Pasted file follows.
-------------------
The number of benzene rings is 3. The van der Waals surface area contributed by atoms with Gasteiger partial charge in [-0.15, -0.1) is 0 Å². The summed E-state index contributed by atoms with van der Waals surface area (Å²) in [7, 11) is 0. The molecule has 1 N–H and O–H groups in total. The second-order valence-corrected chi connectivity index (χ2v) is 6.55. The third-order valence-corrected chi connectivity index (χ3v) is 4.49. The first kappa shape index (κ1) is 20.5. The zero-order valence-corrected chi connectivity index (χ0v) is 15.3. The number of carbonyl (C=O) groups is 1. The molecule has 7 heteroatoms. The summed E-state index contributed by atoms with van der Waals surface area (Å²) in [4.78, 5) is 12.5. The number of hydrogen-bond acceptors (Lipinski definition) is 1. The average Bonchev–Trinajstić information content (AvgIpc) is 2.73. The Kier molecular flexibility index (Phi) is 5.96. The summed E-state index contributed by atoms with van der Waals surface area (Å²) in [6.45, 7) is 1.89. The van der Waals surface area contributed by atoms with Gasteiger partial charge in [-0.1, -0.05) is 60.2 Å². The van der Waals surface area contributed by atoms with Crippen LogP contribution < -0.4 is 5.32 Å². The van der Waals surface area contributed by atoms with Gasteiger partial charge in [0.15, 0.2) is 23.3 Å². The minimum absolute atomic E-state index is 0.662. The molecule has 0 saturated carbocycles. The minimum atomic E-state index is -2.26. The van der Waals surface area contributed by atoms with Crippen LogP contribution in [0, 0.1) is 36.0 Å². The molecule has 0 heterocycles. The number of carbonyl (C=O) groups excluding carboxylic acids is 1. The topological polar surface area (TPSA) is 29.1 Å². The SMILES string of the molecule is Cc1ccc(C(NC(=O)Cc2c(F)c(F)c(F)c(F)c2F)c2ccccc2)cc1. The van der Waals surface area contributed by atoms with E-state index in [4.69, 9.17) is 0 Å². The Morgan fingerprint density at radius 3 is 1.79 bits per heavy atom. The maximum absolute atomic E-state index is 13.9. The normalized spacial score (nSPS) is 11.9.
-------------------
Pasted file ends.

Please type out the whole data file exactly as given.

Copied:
The number of benzene rings is 3. The van der Waals surface area contributed by atoms with Gasteiger partial charge in [-0.15, -0.1) is 0 Å². The summed E-state index contributed by atoms with van der Waals surface area (Å²) in [7, 11) is 0. The molecule has 1 N–H and O–H groups in total. The second-order valence-corrected chi connectivity index (χ2v) is 6.55. The third-order valence-corrected chi connectivity index (χ3v) is 4.49. The first kappa shape index (κ1) is 20.5. The zero-order valence-corrected chi connectivity index (χ0v) is 15.3. The number of carbonyl (C=O) groups is 1. The molecule has 7 heteroatoms. The summed E-state index contributed by atoms with van der Waals surface area (Å²) in [4.78, 5) is 12.5. The number of hydrogen-bond acceptors (Lipinski definition) is 1. The average Bonchev–Trinajstić information content (AvgIpc) is 2.73. The Kier molecular flexibility index (Phi) is 5.96. The summed E-state index contributed by atoms with van der Waals surface area (Å²) in [6.45, 7) is 1.89. The van der Waals surface area contributed by atoms with Gasteiger partial charge in [-0.1, -0.05) is 60.2 Å². The van der Waals surface area contributed by atoms with Crippen LogP contribution < -0.4 is 5.32 Å². The van der Waals surface area contributed by atoms with Gasteiger partial charge in [0.15, 0.2) is 23.3 Å². The minimum absolute atomic E-state index is 0.662. The molecule has 0 saturated carbocycles. The minimum atomic E-state index is -2.26. The van der Waals surface area contributed by atoms with Crippen LogP contribution in [0, 0.1) is 36.0 Å². The molecule has 0 heterocycles. The number of carbonyl (C=O) groups excluding carboxylic acids is 1. The topological polar surface area (TPSA) is 29.1 Å². The SMILES string of the molecule is Cc1ccc(C(NC(=O)Cc2c(F)c(F)c(F)c(F)c2F)c2ccccc2)cc1. The van der Waals surface area contributed by atoms with E-state index in [4.69, 9.17) is 0 Å². The Morgan fingerprint density at radius 3 is 1.79 bits per heavy atom. The maximum absolute atomic E-state index is 13.9. The normalized spacial score (nSPS) is 11.9.